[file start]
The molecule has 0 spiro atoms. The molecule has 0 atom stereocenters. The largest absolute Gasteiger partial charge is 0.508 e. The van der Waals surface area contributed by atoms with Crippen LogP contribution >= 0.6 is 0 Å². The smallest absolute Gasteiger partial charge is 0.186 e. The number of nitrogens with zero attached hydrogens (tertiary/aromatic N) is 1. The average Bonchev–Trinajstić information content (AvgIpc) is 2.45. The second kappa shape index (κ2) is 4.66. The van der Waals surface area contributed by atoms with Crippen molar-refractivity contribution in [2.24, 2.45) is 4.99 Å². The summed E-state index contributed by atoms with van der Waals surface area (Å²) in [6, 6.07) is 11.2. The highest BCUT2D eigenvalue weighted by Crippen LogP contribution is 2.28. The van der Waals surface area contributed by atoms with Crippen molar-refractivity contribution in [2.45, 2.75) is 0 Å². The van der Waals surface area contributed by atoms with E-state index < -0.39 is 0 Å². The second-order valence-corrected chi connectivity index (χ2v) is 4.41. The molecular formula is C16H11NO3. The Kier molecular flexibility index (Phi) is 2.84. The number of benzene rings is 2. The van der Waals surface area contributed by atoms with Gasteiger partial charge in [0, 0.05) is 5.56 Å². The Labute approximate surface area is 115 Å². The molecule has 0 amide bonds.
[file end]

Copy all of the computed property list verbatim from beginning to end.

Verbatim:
The molecule has 0 spiro atoms. The molecule has 0 atom stereocenters. The largest absolute Gasteiger partial charge is 0.508 e. The van der Waals surface area contributed by atoms with Crippen LogP contribution >= 0.6 is 0 Å². The smallest absolute Gasteiger partial charge is 0.186 e. The number of nitrogens with zero attached hydrogens (tertiary/aromatic N) is 1. The average Bonchev–Trinajstić information content (AvgIpc) is 2.45. The second kappa shape index (κ2) is 4.66. The van der Waals surface area contributed by atoms with Crippen molar-refractivity contribution in [2.24, 2.45) is 4.99 Å². The summed E-state index contributed by atoms with van der Waals surface area (Å²) in [6, 6.07) is 11.2. The highest BCUT2D eigenvalue weighted by Crippen LogP contribution is 2.28. The van der Waals surface area contributed by atoms with Crippen molar-refractivity contribution in [2.45, 2.75) is 0 Å². The van der Waals surface area contributed by atoms with E-state index < -0.39 is 0 Å². The second-order valence-corrected chi connectivity index (χ2v) is 4.41. The molecular formula is C16H11NO3. The Kier molecular flexibility index (Phi) is 2.84. The number of benzene rings is 2. The van der Waals surface area contributed by atoms with Gasteiger partial charge in [0, 0.05) is 5.56 Å². The Labute approximate surface area is 115 Å². The molecule has 0 amide bonds.